Dubai: There is no government censorship of UAE films, but filmmakers said they self-censor their works.
National directors discussed the cinema industry in the UAE at a press conference on Wednesday.
They included Omar Ebrahim, Ali Mustafa, Abdullah Ahmad, Saeed Al Merri and Nada Al Karimi, who will all screen their films at the Dubai International Film Festival (DIFF) this year, in the Emerging Emirati programme.
They said their films had not been presented to any censorship body, unlike films in other Arab countries.
"We are independent filmmakers," said Ebrahim, "and we aren't censored by anybody. But we do self-censor, because we are conservative people who live in a conservative country."
Ahmad said while he wanted government support none of the filmmakers had received any government support that should be in the form of education, and not money.
"If we are given money, that could be conditional or could impose censorship," he said.
The directors said they wanted to use short films to get across different messages.
"This is a rich country, but we don't all live in ivory palaces," said Ebrahim.
"We have problems that are maybe worse than other people's, because they are not spoken of." He said short films could bring these problems out.
Ahmad said he wanted to focus on the "golden age" of UAE culture, between the 1950s and '70s.
"We have so many stories. We are not angels. I hope to go back in time, I'm not satiated yet by these old stories, love stories, simple stories."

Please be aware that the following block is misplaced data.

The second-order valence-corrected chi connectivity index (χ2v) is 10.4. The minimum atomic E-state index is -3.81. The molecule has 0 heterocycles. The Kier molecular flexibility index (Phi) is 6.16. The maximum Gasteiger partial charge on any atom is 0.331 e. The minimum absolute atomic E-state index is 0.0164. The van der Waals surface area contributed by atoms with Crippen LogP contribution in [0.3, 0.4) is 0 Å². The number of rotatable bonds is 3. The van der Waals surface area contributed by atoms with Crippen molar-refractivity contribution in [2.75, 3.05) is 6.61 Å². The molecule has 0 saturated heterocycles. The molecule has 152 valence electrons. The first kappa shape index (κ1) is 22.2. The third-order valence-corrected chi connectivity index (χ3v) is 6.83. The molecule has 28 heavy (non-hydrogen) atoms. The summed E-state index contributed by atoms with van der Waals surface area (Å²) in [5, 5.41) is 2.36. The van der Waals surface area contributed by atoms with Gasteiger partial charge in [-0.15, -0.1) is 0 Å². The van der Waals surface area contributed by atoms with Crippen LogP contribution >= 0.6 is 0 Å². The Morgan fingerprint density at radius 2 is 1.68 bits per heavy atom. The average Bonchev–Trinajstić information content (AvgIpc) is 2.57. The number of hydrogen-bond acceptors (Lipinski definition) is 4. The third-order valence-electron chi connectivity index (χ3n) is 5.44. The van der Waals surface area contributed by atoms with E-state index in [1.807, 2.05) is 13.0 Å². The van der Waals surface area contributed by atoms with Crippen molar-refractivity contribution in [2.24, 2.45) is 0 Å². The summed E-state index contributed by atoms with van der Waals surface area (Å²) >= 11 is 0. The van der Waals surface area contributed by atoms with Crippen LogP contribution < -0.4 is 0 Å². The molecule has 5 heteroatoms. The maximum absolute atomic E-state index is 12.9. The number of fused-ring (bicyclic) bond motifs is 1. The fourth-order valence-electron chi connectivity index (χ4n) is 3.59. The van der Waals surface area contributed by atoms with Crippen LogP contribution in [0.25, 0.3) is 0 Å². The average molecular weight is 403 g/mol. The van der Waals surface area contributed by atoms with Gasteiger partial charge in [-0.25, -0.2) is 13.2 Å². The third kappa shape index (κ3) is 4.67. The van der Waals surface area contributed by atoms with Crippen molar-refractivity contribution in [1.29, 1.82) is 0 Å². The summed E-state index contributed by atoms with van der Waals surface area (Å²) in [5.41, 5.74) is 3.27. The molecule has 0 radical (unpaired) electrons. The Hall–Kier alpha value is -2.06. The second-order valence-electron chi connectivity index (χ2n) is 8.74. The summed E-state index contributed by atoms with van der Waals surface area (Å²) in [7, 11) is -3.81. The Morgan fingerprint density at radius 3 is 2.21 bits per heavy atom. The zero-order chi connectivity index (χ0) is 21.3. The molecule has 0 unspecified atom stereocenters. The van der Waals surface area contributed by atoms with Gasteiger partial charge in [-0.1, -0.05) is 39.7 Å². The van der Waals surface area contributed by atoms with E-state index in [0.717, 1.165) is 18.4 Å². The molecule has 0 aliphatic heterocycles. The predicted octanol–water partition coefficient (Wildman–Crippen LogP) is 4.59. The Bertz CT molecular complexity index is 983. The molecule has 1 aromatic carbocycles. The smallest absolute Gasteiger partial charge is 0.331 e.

Nada said: "There are issues out there but it's how you deal with them. I think all issues are issues affecting the UAE."
Movie inflames passion
Female circumcision was not the issue director Joceyln Saab intended to present in her film Kiss Me Not On The Eyes, but it inflamed passions at a press conference on Wednesday.
The film discusses the struggle for intellectual and physical freedom, Saab said, through the story of Dunia, a young woman studying Eastern dance and completing her masters in Arabic love poetry, against the wishes of her husband.
Denial of physical freedom is partly played out through the circumcision of a young girl in the film by her grandmother. The film later reveals that all the leading women bar one, are circumcised.
Few Arab films have touched upon the issue which affects many rural Egyptian and Sudanese women.
The issue sparked a heated debate at the press conference between members of the audience. One entertainment broadcaster said the Lebanese francophone director had exaggerated the issue of female circumcision.
"I don't say the film is about circumcision they say it," said Saab.
Leading actress Hanan Turk said the film was not meant to single out female circumcision but was about "all our mental and physical circumcisions" in the Arab world.
The film was shot in Egypt in seven weeks, after a five-year struggle with Egyptian censors to allow the film.
Saab's film was screened on Tuesday night to a sell-out audience at the Dubai International Film Festival (DIFF). It will also be screened today.